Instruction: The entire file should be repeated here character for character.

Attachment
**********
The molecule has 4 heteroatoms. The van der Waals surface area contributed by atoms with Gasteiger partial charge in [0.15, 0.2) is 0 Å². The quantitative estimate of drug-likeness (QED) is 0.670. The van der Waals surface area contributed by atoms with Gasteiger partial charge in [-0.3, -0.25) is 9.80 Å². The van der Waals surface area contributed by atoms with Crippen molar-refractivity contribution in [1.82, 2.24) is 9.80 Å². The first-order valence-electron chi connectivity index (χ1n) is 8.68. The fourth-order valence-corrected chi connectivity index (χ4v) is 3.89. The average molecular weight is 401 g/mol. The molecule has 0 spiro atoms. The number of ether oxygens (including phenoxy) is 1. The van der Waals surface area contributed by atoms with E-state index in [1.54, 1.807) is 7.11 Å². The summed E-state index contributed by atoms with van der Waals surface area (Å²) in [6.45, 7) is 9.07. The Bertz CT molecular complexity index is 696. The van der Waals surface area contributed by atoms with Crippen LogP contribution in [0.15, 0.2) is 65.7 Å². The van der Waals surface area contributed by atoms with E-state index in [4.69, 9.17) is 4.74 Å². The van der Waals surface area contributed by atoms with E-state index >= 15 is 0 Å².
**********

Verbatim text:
The molecule has 4 heteroatoms. The van der Waals surface area contributed by atoms with Gasteiger partial charge in [0.15, 0.2) is 0 Å². The quantitative estimate of drug-likeness (QED) is 0.670. The van der Waals surface area contributed by atoms with Gasteiger partial charge in [-0.3, -0.25) is 9.80 Å². The van der Waals surface area contributed by atoms with Crippen molar-refractivity contribution in [1.82, 2.24) is 9.80 Å². The first-order valence-electron chi connectivity index (χ1n) is 8.68. The fourth-order valence-corrected chi connectivity index (χ4v) is 3.89. The average molecular weight is 401 g/mol. The molecule has 0 spiro atoms. The number of ether oxygens (including phenoxy) is 1. The van der Waals surface area contributed by atoms with E-state index in [1.54, 1.807) is 7.11 Å². The summed E-state index contributed by atoms with van der Waals surface area (Å²) in [6.45, 7) is 9.07. The Bertz CT molecular complexity index is 696. The van der Waals surface area contributed by atoms with Crippen LogP contribution in [0.15, 0.2) is 65.7 Å². The van der Waals surface area contributed by atoms with E-state index in [4.69, 9.17) is 4.74 Å². The van der Waals surface area contributed by atoms with E-state index >= 15 is 0 Å².